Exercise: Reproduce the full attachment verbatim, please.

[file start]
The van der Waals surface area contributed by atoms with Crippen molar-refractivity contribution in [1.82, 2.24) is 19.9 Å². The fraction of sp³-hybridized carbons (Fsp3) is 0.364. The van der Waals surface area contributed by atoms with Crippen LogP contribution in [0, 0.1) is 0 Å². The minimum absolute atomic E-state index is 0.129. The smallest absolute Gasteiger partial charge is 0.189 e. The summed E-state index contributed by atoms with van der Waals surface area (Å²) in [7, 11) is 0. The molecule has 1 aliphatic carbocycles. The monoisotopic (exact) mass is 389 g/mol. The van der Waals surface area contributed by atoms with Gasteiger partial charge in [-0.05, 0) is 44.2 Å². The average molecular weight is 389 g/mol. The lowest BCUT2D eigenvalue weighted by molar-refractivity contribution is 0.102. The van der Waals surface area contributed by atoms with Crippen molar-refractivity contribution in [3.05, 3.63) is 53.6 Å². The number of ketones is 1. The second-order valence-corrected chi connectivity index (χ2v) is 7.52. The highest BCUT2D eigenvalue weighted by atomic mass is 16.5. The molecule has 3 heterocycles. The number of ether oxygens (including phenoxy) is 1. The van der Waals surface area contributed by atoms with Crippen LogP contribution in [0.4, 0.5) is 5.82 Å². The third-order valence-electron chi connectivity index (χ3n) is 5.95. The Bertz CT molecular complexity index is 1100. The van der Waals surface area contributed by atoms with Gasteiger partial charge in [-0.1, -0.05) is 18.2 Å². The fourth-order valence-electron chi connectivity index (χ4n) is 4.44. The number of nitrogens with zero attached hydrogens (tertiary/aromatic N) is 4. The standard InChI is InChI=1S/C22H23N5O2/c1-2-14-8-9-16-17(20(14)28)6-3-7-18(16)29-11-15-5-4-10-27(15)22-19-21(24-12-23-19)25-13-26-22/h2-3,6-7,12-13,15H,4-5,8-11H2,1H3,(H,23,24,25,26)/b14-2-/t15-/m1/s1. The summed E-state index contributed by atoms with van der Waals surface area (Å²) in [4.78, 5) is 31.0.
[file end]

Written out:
The van der Waals surface area contributed by atoms with Crippen molar-refractivity contribution in [1.82, 2.24) is 19.9 Å². The fraction of sp³-hybridized carbons (Fsp3) is 0.364. The van der Waals surface area contributed by atoms with Crippen LogP contribution in [0, 0.1) is 0 Å². The minimum absolute atomic E-state index is 0.129. The smallest absolute Gasteiger partial charge is 0.189 e. The summed E-state index contributed by atoms with van der Waals surface area (Å²) in [7, 11) is 0. The molecule has 1 aliphatic carbocycles. The monoisotopic (exact) mass is 389 g/mol. The van der Waals surface area contributed by atoms with Gasteiger partial charge in [-0.05, 0) is 44.2 Å². The average molecular weight is 389 g/mol. The lowest BCUT2D eigenvalue weighted by molar-refractivity contribution is 0.102. The van der Waals surface area contributed by atoms with Crippen molar-refractivity contribution in [3.05, 3.63) is 53.6 Å². The number of ketones is 1. The second-order valence-corrected chi connectivity index (χ2v) is 7.52. The highest BCUT2D eigenvalue weighted by atomic mass is 16.5. The molecule has 3 heterocycles. The number of ether oxygens (including phenoxy) is 1. The van der Waals surface area contributed by atoms with Crippen LogP contribution in [0.4, 0.5) is 5.82 Å². The third-order valence-electron chi connectivity index (χ3n) is 5.95. The Bertz CT molecular complexity index is 1100. The van der Waals surface area contributed by atoms with Gasteiger partial charge in [-0.1, -0.05) is 18.2 Å². The fourth-order valence-electron chi connectivity index (χ4n) is 4.44. The number of nitrogens with zero attached hydrogens (tertiary/aromatic N) is 4. The standard InChI is InChI=1S/C22H23N5O2/c1-2-14-8-9-16-17(20(14)28)6-3-7-18(16)29-11-15-5-4-10-27(15)22-19-21(24-12-23-19)25-13-26-22/h2-3,6-7,12-13,15H,4-5,8-11H2,1H3,(H,23,24,25,26)/b14-2-/t15-/m1/s1. The summed E-state index contributed by atoms with van der Waals surface area (Å²) in [4.78, 5) is 31.0.